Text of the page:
Indigenous Rights and Water Resource Management: Not Just Another Stakeholder, 1st Edition (e-Book) book cover

Indigenous Rights and Water Resource Management

Not Just Another Stakeholder, 1st Edition

By Katie O'Bryan


272 pages

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Hardback: 9780815375425
pub: 2018-11-06
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pub: 2018-10-26
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In an era of climate change, the need to manage our water resources effectively for future generations has become an increasingly significant challenge. Indigenous management practices have been successfully used to manage inland water systems around the world for thousands of years, and Indigenous people have been calling for a greater role in the management of water resources. As First Peoples and as holders of important knowledge of sustainable water management practices, they regard themselves as custodians and rights holders, deserving of a meaningful role in decision-making. This book argues that a key (albeit not the only) means of ensuring appropriate participation in decision-making about water management is for such participation to be legislatively mandated. To this end, the book draws on case studies in Australia and New Zealand in order to elaborate the legislative tools necessary to ensure Indigenous participation, consultation and representation in the water management landscape.

Table of Contents


1. Indigenous Rights in the International Context

Part I: Case Study – Australia

2. History of Water Law in Australia

3. Indigenous Participation in the Development of Australian Water Management Regimes

4. Native Title as a Source of Indigenous Water Management Rights

5. Other Commonwealth Legislation as a Source of Indigenous Water Management Rights

6. Overview of State and Territory Water Management Regimes

Part II: Case Study: Victoria

7. Indigenous Involvement in Water Management – the Water Act 1989 (Vic)

8. Victorian Indigenous Rights Legislation and the Management of Water Resources

9. Indigenous Participation in Water Management via Environmental and Land Management Legislation

Part III: Case Study: Aotearoa-New Zealand

10. History of Water Law in Aotearoa-New Zealand

11. Engaging with Māori Rights: Native Title, and the Resource Management Act 1991 (NZ)

12. Treaty Settlements

Part IV: The Way Forward

13. Legislative Reform Proposals

14. Lessons to be Learned

About the Series

Indigenous Peoples and the Law

The colonial modalities which resulted in the pillaging of the ‘New World’ involved wholesale dispossession, genocidal violence and exploitation of their original inhabitants. It was not, however, until the latter part of the twentieth century that Indigenous peoples attained some degree of legal recognition. This book series focuses upon the manner in which Indigenous peoples’ experiences of law have been transformed from an oppressive system of denying rights to a site of contestation and the articulation of various forms of self-governance. Encouraging a range of theoretical, political and ethical perspectives on Indigenous peoples and the law, this book series aims to provide a comprehensive survey of the experience of Indigenous peoples and their changing relationship with national and international juridical frameworks.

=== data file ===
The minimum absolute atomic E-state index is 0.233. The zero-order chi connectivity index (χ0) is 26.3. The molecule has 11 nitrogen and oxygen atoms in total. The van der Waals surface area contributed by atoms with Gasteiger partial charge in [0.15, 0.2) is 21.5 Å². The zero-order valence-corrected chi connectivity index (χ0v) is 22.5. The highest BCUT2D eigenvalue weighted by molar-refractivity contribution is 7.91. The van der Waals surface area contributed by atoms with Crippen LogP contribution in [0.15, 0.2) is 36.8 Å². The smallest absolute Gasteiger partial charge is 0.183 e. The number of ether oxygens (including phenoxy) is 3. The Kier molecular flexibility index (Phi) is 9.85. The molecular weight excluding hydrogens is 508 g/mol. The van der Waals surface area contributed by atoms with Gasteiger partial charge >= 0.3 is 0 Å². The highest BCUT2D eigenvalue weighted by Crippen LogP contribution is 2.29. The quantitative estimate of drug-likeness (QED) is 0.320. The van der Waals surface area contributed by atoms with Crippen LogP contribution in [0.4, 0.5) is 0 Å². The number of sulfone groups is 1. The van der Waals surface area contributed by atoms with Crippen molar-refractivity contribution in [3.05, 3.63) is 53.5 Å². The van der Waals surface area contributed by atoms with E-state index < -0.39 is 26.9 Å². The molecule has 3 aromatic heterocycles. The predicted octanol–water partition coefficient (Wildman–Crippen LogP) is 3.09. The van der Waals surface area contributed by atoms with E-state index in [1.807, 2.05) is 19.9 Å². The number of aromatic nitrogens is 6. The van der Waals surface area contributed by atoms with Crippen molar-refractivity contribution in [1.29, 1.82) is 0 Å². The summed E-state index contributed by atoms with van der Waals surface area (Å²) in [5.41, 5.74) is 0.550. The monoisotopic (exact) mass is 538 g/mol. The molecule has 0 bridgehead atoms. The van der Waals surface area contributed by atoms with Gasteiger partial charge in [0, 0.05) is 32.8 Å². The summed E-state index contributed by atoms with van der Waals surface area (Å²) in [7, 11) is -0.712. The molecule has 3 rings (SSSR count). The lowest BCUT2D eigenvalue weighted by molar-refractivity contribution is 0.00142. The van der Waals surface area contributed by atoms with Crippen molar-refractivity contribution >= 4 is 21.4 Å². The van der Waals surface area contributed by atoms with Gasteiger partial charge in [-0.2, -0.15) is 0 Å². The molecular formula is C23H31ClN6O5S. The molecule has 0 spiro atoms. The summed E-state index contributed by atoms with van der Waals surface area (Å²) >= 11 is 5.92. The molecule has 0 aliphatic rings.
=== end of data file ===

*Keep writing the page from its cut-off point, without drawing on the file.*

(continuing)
The series will include both monographs and edited collections pursuing variety a of perspectives – including, but not limited to, a concern with:

  • Law as a mechanism of power/knowledge: that is, the discursive and biopolitical strategies of Conquest, Settlement, and Empire – with a  particular interest in how the juridical was deployed to validate land appropriation in the ‘New World’ and European colonies. This might include consideration of the influence of the writings of Vattel, Blackstone, Sepulveda, Vittoria, las Casas and others in framing Indigenous populations and their lands as supposedly amenable to colonization.
  • The role of law in authorising oppression, dispossession and genocide in the colonial period, and how such juridical moments continue to shape relations between Indigenous peoples and the State. This might include consideration of: specific governmental policies and legislation that allowed for forced removal of Indigenous children; appropriation of Indigenous lands; the imposition of regimes of control through government reserves and missions; and/or the role of treaties in providing legal justification for the dispossession of Indigenous peoples.
  • Contemporary issues that confront Indigenous peoples in their dealings with law in the global present. This might include consideration of: disputes relating to resource extraction; access to justice and over-representation in the criminal justice system; cultural heritage and intellectual property claims; the recognition of Indigenous laws; land rights; the belated recognition of Indigenous rights in both ‘new’ constitutions and in international law; and/or sovereignty.

If you are interested in submitting a proposal for the series, please contact:

Mark Harris

The University of British Columbia


Colin Perrin


2 Park Square

Milton Park



OX14 4RN

Learn more…

Subject Categories

BISAC Subject Codes/Headings:
LAW / Indigenous Peoples
NATURE / Natural Resources
SOCIAL SCIENCE / Anthropology / General
SOCIAL SCIENCE / Customs & Traditions
SOCIAL SCIENCE / Indigenous Studies